Reginald Spencer Brownei(57 works by)
R. Spencer Browne; Spencer Browne; Reginald Spencer-Browne; General R. Spencer Browne; Major-General Spencer Browne)
Born:Established:13 Jul 1856Appin,Campbelltown (NSW) area,MacArthur area (Camden - Campbelltown),Sydney,New South Wales,;Died:Ceased:9 Nov 1943Brisbane,Queensland,
Reginald Spencer Browne, journalist and soldier, was the son of William James Merrick Shawe Browne and his wife Rachel, nee Broad. He was a sub-editor on the Townsville Herald in 1877 and editor of the Cooktown Herald in 1878. In 1881 Browne moved to Brisbane as editor of the Observer, and in 1882 he joined the Brisbane Courier. He was to remain with the Brisbane Courier for most of his working life, until 1936.
Browne was a soldier as well as journalist. He was commissioned in the Queensland Mounted Infantry in 1887, became captain in 1891 and major in 1896. In 1899 he went to the Boer War as a major with the first Queensland contingent, and returned to Brisbane with a number of awards, including C. B. (Companion of the Bath). In 1903 he became lieutenant-colonel commanding the 13th Light Horse Regiment, and in 1906 became colonel of the 5th Light Horse Brigade. He commanded an infantry brigade at Gallipoli. He was later in charge of Australian training in Egypt, and then at Salisbury Plain and Weymouth in England. He returned to Australia in 1917, and retired from the military in 1921 with the rank of major-general.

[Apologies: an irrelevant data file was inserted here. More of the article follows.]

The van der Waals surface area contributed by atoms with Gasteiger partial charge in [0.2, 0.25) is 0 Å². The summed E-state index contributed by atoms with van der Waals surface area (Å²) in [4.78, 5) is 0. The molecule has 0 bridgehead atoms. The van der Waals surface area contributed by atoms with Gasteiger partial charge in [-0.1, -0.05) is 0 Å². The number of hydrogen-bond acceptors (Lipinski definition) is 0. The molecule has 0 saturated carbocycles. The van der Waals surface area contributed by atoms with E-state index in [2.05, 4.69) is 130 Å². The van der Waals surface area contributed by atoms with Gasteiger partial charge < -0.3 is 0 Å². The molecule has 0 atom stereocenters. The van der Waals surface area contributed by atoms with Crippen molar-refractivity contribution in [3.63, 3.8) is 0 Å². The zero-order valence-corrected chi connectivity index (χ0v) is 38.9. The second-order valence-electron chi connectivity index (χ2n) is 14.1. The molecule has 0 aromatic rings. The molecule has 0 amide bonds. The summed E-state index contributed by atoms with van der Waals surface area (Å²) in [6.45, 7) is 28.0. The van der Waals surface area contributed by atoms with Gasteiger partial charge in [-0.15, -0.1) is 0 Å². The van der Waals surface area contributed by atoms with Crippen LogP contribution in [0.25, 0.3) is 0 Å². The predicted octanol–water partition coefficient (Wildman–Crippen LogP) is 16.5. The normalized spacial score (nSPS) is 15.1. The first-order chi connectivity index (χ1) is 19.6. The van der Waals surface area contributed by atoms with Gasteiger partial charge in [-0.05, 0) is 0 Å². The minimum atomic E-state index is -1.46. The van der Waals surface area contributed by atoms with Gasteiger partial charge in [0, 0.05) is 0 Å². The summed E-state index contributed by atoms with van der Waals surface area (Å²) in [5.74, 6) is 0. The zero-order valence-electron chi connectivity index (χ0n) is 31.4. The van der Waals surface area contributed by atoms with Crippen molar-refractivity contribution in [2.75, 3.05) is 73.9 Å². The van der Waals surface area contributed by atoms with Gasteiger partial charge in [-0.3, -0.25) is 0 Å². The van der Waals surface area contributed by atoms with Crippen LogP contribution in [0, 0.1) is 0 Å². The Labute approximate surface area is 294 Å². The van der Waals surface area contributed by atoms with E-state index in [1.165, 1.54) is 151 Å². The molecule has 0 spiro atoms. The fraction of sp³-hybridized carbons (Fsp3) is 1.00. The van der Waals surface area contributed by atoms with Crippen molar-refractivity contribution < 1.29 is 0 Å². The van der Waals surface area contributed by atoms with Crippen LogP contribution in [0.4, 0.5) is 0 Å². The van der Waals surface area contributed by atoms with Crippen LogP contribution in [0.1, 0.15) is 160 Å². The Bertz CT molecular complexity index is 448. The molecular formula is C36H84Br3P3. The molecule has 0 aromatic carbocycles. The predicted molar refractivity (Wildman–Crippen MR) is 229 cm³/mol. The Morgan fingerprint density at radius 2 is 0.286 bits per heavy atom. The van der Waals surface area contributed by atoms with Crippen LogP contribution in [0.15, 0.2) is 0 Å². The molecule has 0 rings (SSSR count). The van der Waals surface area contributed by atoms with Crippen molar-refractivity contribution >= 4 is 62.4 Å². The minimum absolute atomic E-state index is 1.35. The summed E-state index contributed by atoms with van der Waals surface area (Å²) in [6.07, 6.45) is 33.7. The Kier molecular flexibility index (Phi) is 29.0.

Browne wrote about his memories of people and events in Queensland in A Journalist's Memories (1927). He knew a vast number of prominent people. According to his obituary in the Courier Mail (10 Nov. 1943), 'As a boy he knew Kendall and Lindsay Gordon; as a young man he was a personal friend of Brunton Stephens, and the finder and encourager of Essex Evans' (qq.v.). In 1889 he married Kitty Munro (q.v.), a musician and actress with whom he shared many cultural interests.
The December 1927 issue of the Home contains a brief discussion of Reginald Spencer Browne's autobiography, A Journalist's Memories (1927); seeEthel Anderson's (q.v.) monthly column, 'Certain Things Considered', which appears on page 34 of the December issue.